The studies referred to above provide good evidence for a reduction in intra-cortical inhibition and hyper-excitability within motor cortex in TS that is correlated with clinical measurements of tic severity. However, these effects may be modulated by compensatory, neuroplastic, changes in the structure and function of longer range cortical circuits, including inter-hemispheric connectivity and connections between frontal and motor areas. Examples may include alterations in the white-matter microstructure of neural pathways linked to motor areas (Jackson et al., 2011; Neuner et al., 2010; Plessen et al., 2004, 2006); and recruitment of additional cortical regions (e.g., prefrontal cortex) to aid in the control of motor outputs (Jackson et al., 2011), perhaps by ‘dampening’ the hyper-excitability of motor areas. Evidence in support of this idea comes from a recent fMRI study in which the Blood Oxygenation Level Dependent (BOLD) signal recorded in the motor cortex of individuals with TS was significantly reduced relative to controls (who were performing at the same level on a behavioural task), whereas the BOLD signal recording in the right prefrontal cortex of the TS group was significantly increased relative to controls, and, in the TS group only, was significantly correlated with performance on the behavioural task (Jackson et al., 2011).

Two recent TMS studies are also of particular note in this context: first, Heise et al. (2010) used ppTMS to investigate the modulation of motor cortex excitability during the preparation period that preceded a voluntary movement. These showed that while RMT and AMT did not differ between controls and individuals with TS, the TS patients showed less of an increase in motor-evoked potential (MEP) amplitude prior to movement onset than controls. That is, motor excitability immediately prior to a voluntary movement was in fact significantly reduced in the TS group relative to controls. This finding is consistent with the notion that in many individuals with TS, motor cortex excitability may be held in check by increased cognitive control mechanisms (Jackson et al., 2007; Jackson et al., 2011; Mueller et al., 2006). Second Baumer et al. (2010) combined Diffusion Tensor Imaging (DTI) and dual-site ppTMS (ds-ppTMS) techniques to investigate inter-hemisheric connectivity between the primary motor cortices of adults with pure TS. They found that in TS patients the magnitude of left-to-right inter-hemispheric cortical inhibition was weaker than that observed in controls. Furthermore, they noted a significant negative linear relationship between the white-matter microstructure and left-to-right Inter-hemisperic-inhibition (IHI) in the control group only, suggesting that individuals with TS have altered inter-hemispheric connectivity between primary motor areas.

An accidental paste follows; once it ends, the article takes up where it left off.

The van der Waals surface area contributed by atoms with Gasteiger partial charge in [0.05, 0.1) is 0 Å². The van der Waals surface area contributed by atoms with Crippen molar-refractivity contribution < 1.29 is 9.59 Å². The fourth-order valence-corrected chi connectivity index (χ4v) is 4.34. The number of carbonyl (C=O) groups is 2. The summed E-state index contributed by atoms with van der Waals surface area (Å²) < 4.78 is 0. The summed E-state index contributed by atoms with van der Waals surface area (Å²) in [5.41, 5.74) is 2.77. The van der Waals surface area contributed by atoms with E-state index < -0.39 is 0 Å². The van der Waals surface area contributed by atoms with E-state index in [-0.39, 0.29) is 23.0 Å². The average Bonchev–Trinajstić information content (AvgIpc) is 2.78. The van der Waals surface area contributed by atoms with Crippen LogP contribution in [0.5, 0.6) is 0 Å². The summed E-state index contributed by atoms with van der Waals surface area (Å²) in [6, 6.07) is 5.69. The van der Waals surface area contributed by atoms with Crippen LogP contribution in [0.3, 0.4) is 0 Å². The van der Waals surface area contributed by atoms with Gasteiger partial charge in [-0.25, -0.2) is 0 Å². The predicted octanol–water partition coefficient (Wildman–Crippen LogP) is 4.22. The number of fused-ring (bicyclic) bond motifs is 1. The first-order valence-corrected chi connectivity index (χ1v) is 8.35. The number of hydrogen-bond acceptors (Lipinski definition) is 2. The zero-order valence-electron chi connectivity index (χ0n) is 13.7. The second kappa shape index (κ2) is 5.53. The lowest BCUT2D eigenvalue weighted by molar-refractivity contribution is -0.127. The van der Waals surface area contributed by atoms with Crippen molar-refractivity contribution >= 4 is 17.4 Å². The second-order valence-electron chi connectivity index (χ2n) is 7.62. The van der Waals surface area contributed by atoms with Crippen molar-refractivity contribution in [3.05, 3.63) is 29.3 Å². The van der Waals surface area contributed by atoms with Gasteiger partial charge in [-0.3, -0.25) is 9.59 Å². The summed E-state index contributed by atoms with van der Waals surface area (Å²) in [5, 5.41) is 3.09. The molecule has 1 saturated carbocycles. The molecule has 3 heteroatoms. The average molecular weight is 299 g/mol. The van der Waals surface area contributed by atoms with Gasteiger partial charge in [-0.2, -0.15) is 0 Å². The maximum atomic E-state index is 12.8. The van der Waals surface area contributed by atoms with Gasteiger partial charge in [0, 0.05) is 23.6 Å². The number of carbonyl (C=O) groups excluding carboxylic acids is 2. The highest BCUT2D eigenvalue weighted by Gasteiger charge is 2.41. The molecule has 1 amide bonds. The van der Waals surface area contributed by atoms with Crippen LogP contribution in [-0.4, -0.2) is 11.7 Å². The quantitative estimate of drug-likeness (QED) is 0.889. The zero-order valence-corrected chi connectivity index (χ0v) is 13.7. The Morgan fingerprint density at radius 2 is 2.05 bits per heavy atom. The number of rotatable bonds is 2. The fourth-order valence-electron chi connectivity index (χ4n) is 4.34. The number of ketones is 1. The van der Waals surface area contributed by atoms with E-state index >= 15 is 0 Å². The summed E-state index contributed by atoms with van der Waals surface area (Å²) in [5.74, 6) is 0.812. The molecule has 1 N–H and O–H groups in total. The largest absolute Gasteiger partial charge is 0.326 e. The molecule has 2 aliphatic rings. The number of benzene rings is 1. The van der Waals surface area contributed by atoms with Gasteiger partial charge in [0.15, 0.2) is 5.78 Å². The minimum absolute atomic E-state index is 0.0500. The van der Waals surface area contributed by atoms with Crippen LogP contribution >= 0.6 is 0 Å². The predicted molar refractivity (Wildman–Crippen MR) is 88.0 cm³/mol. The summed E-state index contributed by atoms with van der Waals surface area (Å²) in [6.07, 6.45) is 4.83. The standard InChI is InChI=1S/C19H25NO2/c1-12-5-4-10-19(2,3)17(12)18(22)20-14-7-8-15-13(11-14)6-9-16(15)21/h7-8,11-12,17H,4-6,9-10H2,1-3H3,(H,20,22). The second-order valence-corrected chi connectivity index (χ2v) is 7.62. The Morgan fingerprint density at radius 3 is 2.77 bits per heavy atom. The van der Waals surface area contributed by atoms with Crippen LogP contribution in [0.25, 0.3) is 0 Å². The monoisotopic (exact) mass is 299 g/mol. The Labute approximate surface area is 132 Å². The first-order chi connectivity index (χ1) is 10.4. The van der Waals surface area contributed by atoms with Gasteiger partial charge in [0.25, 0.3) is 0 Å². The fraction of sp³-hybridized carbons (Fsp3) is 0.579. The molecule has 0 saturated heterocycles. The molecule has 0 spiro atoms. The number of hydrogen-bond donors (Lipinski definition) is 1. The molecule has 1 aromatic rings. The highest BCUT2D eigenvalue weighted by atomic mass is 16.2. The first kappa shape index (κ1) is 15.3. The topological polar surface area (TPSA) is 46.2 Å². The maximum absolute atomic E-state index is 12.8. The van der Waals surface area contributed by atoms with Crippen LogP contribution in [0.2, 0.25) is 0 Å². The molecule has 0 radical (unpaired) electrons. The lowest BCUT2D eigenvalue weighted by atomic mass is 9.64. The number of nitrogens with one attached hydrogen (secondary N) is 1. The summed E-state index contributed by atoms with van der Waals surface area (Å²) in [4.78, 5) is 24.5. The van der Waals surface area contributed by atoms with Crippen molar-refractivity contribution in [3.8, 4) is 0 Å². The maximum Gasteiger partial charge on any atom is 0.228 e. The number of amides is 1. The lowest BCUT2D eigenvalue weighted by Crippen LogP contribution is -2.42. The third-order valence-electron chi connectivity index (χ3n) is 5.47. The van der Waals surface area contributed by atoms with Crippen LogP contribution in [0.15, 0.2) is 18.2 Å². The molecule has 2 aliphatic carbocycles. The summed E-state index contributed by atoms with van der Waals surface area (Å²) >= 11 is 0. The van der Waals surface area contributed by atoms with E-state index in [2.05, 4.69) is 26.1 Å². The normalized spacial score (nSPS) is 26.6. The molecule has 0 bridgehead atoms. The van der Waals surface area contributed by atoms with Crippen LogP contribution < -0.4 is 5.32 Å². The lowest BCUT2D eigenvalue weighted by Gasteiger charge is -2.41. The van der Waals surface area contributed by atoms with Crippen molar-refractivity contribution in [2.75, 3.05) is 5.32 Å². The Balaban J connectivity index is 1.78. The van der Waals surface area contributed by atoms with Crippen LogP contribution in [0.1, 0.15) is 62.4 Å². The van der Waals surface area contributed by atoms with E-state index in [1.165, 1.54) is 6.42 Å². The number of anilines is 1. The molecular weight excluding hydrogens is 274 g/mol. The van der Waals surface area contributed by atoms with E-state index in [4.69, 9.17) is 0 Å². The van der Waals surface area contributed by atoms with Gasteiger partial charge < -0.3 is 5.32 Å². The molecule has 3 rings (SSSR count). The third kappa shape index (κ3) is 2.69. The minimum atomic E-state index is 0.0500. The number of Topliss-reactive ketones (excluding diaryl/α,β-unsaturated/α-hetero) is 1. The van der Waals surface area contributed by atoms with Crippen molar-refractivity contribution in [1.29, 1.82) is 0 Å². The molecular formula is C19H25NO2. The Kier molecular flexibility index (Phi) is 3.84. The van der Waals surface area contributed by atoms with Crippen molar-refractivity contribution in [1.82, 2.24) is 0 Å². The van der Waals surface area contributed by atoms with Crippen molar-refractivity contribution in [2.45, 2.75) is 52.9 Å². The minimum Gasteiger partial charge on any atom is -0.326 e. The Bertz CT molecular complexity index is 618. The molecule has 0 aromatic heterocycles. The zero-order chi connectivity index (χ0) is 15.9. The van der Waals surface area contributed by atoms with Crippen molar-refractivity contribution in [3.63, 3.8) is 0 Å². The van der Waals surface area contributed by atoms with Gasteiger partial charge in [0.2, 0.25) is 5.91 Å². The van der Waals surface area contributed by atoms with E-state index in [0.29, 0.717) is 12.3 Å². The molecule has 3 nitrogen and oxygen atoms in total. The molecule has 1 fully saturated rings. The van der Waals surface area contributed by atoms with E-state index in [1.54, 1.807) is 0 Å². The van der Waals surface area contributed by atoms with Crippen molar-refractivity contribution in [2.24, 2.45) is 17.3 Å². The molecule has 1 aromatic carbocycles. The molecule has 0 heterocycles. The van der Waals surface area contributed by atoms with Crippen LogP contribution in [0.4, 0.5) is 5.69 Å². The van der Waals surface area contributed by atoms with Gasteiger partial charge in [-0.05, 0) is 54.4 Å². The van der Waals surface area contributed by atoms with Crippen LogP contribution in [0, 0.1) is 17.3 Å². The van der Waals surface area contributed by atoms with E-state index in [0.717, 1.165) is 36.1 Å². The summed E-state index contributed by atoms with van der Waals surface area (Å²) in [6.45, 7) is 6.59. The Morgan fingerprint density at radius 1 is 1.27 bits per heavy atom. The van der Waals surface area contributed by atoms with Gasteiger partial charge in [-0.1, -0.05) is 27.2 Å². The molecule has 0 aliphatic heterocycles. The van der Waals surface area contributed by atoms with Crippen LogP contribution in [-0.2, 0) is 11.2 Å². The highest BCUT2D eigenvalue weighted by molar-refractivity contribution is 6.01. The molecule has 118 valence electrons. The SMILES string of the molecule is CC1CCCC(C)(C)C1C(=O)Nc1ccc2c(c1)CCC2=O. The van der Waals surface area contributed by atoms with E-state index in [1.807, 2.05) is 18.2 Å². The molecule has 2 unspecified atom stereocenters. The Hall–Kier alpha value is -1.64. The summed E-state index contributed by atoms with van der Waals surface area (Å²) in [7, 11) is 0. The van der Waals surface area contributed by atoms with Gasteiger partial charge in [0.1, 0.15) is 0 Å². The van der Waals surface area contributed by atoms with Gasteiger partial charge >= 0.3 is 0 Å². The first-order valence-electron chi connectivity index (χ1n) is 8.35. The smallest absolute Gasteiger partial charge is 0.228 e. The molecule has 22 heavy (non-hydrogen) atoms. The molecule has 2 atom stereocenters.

In the current study we independently investigate the issue reported upon by Heise et al. (2010), by examining, in children with ‘pure’ TS, whether TMS delivered immediately prior to a movement results in significantly reduced cortical excitability relative to control subjects. Specifically, we delivered TMS during the pre-movement phase of a version of the manual choice reaction time task used by Boorman, O'Shea, Sebastian, Rushworth, and Johansen-Berg (2007) that involves responding, using either the right or left hand, according to the colour/shape attributes of a visual cue. This task induces high levels of inter-manual conflict (Boorman et al., 2007) that is likely resolved in typically developing individuals through inter-hemispheric communication via the corpus callosum. However, this may not necessarily be the case in individuals with TS (see Jackson et al., 2011).